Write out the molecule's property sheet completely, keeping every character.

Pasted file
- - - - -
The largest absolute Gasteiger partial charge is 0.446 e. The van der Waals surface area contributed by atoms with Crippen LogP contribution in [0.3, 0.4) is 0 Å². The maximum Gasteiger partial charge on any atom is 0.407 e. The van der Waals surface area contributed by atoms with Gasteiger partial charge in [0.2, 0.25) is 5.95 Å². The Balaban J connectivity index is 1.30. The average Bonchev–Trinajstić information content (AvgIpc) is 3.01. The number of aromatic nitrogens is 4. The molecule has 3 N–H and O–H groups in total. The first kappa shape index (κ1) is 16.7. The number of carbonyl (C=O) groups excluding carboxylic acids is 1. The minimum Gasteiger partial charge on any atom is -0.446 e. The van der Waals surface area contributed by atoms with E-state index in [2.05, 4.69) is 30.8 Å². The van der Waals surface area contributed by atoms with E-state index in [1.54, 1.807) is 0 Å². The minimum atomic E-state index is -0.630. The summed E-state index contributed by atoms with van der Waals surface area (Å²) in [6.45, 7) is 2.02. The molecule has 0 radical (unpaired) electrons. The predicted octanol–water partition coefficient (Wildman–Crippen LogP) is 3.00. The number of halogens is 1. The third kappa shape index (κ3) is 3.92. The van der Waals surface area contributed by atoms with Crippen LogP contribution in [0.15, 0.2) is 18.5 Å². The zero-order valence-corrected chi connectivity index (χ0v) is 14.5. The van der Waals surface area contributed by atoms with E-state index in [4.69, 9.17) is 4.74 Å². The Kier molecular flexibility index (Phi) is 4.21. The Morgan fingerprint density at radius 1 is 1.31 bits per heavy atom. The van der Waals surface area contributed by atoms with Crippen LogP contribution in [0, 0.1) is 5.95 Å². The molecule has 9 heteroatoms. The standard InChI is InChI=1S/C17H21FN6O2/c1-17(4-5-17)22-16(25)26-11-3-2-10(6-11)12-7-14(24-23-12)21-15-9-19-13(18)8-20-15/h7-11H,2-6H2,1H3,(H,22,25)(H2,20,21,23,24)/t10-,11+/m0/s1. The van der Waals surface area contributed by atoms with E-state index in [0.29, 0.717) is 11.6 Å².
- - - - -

The largest absolute Gasteiger partial charge is 0.446 e. The van der Waals surface area contributed by atoms with Crippen LogP contribution in [0.3, 0.4) is 0 Å². The maximum Gasteiger partial charge on any atom is 0.407 e. The van der Waals surface area contributed by atoms with Gasteiger partial charge in [0.2, 0.25) is 5.95 Å². The Balaban J connectivity index is 1.30. The average Bonchev–Trinajstić information content (AvgIpc) is 3.01. The number of aromatic nitrogens is 4. The molecule has 3 N–H and O–H groups in total. The first kappa shape index (κ1) is 16.7. The number of carbonyl (C=O) groups excluding carboxylic acids is 1. The minimum Gasteiger partial charge on any atom is -0.446 e. The van der Waals surface area contributed by atoms with E-state index in [2.05, 4.69) is 30.8 Å². The van der Waals surface area contributed by atoms with E-state index in [1.54, 1.807) is 0 Å². The minimum atomic E-state index is -0.630. The summed E-state index contributed by atoms with van der Waals surface area (Å²) in [6.45, 7) is 2.02. The molecule has 0 radical (unpaired) electrons. The predicted octanol–water partition coefficient (Wildman–Crippen LogP) is 3.00. The number of halogens is 1. The third kappa shape index (κ3) is 3.92. The van der Waals surface area contributed by atoms with Crippen LogP contribution in [0.15, 0.2) is 18.5 Å². The zero-order valence-corrected chi connectivity index (χ0v) is 14.5. The van der Waals surface area contributed by atoms with E-state index in [4.69, 9.17) is 4.74 Å². The Kier molecular flexibility index (Phi) is 4.21. The Morgan fingerprint density at radius 1 is 1.31 bits per heavy atom. The van der Waals surface area contributed by atoms with Crippen LogP contribution in [0, 0.1) is 5.95 Å². The molecule has 9 heteroatoms. The standard InChI is InChI=1S/C17H21FN6O2/c1-17(4-5-17)22-16(25)26-11-3-2-10(6-11)12-7-14(24-23-12)21-15-9-19-13(18)8-20-15/h7-11H,2-6H2,1H3,(H,22,25)(H2,20,21,23,24)/t10-,11+/m0/s1. The van der Waals surface area contributed by atoms with E-state index in [0.29, 0.717) is 11.6 Å².